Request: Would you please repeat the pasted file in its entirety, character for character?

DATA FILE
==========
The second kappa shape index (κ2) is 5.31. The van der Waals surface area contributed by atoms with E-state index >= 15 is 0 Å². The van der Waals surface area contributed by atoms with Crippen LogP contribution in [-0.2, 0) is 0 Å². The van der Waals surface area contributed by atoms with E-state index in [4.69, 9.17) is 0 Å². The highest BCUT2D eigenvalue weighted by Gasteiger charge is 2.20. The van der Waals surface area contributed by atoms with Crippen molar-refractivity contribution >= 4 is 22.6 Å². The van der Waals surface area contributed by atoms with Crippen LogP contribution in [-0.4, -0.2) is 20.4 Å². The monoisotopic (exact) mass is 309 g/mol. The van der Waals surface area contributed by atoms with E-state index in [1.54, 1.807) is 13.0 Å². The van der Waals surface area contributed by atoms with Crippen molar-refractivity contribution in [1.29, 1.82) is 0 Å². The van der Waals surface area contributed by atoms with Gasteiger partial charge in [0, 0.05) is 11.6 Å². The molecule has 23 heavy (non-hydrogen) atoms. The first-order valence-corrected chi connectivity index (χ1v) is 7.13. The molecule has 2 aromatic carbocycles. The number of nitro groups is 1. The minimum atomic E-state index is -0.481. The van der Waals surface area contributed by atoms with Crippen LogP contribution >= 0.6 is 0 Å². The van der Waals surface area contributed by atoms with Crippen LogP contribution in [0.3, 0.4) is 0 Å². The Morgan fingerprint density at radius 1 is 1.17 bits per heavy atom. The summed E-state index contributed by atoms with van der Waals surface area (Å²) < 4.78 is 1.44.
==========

The second kappa shape index (κ2) is 5.31. The van der Waals surface area contributed by atoms with E-state index >= 15 is 0 Å². The van der Waals surface area contributed by atoms with Crippen LogP contribution in [-0.2, 0) is 0 Å². The van der Waals surface area contributed by atoms with E-state index in [4.69, 9.17) is 0 Å². The highest BCUT2D eigenvalue weighted by Gasteiger charge is 2.20. The van der Waals surface area contributed by atoms with Crippen molar-refractivity contribution >= 4 is 22.6 Å². The van der Waals surface area contributed by atoms with Crippen LogP contribution in [-0.4, -0.2) is 20.4 Å². The monoisotopic (exact) mass is 309 g/mol. The van der Waals surface area contributed by atoms with E-state index in [1.54, 1.807) is 13.0 Å². The van der Waals surface area contributed by atoms with Crippen molar-refractivity contribution in [1.29, 1.82) is 0 Å². The van der Waals surface area contributed by atoms with Gasteiger partial charge in [0, 0.05) is 11.6 Å². The molecule has 23 heavy (non-hydrogen) atoms. The first-order valence-corrected chi connectivity index (χ1v) is 7.13. The molecule has 2 aromatic carbocycles. The number of nitro groups is 1. The minimum atomic E-state index is -0.481. The van der Waals surface area contributed by atoms with Crippen LogP contribution >= 0.6 is 0 Å². The van der Waals surface area contributed by atoms with Crippen LogP contribution in [0.3, 0.4) is 0 Å². The Morgan fingerprint density at radius 1 is 1.17 bits per heavy atom. The summed E-state index contributed by atoms with van der Waals surface area (Å²) < 4.78 is 1.44.